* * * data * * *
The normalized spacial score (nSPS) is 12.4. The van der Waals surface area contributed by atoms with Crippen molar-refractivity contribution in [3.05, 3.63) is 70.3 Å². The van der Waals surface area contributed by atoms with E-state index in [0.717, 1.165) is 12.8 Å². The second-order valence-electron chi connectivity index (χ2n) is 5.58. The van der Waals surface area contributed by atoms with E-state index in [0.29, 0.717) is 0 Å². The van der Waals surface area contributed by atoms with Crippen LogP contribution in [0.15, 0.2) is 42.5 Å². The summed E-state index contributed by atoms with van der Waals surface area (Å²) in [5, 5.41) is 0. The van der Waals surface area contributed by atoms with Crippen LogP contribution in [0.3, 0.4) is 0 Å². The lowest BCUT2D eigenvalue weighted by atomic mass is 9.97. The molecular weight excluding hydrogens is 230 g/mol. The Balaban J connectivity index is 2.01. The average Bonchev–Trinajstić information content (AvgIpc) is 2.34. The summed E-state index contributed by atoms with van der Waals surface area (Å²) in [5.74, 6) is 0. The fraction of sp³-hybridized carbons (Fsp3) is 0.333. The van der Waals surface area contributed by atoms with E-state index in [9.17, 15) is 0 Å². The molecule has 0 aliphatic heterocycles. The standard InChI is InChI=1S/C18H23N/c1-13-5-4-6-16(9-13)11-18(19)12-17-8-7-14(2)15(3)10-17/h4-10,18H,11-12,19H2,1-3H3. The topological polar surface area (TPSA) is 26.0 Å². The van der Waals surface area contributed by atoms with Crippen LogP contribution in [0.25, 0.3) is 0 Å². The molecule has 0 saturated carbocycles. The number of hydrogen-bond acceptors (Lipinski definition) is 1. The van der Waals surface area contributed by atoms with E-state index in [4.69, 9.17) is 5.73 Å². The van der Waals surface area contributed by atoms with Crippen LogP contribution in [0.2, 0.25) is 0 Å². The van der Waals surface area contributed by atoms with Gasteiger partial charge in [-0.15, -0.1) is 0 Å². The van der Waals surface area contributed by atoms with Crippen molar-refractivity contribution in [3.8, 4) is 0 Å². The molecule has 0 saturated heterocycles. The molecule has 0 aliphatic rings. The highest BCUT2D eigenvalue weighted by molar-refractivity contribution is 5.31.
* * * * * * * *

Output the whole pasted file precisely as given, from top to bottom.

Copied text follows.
The normalized spacial score (nSPS) is 12.4. The van der Waals surface area contributed by atoms with Crippen molar-refractivity contribution in [3.05, 3.63) is 70.3 Å². The van der Waals surface area contributed by atoms with E-state index in [0.717, 1.165) is 12.8 Å². The second-order valence-electron chi connectivity index (χ2n) is 5.58. The van der Waals surface area contributed by atoms with E-state index in [0.29, 0.717) is 0 Å². The van der Waals surface area contributed by atoms with Crippen LogP contribution in [0.15, 0.2) is 42.5 Å². The summed E-state index contributed by atoms with van der Waals surface area (Å²) in [5, 5.41) is 0. The van der Waals surface area contributed by atoms with Crippen LogP contribution in [0.3, 0.4) is 0 Å². The lowest BCUT2D eigenvalue weighted by atomic mass is 9.97. The molecular weight excluding hydrogens is 230 g/mol. The Balaban J connectivity index is 2.01. The average Bonchev–Trinajstić information content (AvgIpc) is 2.34. The summed E-state index contributed by atoms with van der Waals surface area (Å²) in [5.74, 6) is 0. The fraction of sp³-hybridized carbons (Fsp3) is 0.333. The van der Waals surface area contributed by atoms with E-state index in [9.17, 15) is 0 Å². The molecule has 0 aliphatic heterocycles. The standard InChI is InChI=1S/C18H23N/c1-13-5-4-6-16(9-13)11-18(19)12-17-8-7-14(2)15(3)10-17/h4-10,18H,11-12,19H2,1-3H3. The topological polar surface area (TPSA) is 26.0 Å². The van der Waals surface area contributed by atoms with Crippen LogP contribution in [0.25, 0.3) is 0 Å². The molecule has 0 saturated carbocycles. The number of hydrogen-bond acceptors (Lipinski definition) is 1. The van der Waals surface area contributed by atoms with E-state index in [4.69, 9.17) is 5.73 Å². The van der Waals surface area contributed by atoms with Crippen LogP contribution in [0.2, 0.25) is 0 Å². The van der Waals surface area contributed by atoms with Gasteiger partial charge in [-0.15, -0.1) is 0 Å². The van der Waals surface area contributed by atoms with Crippen molar-refractivity contribution in [3.8, 4) is 0 Å². The molecule has 0 saturated heterocycles. The molecule has 0 aliphatic rings. The highest BCUT2D eigenvalue weighted by molar-refractivity contribution is 5.31.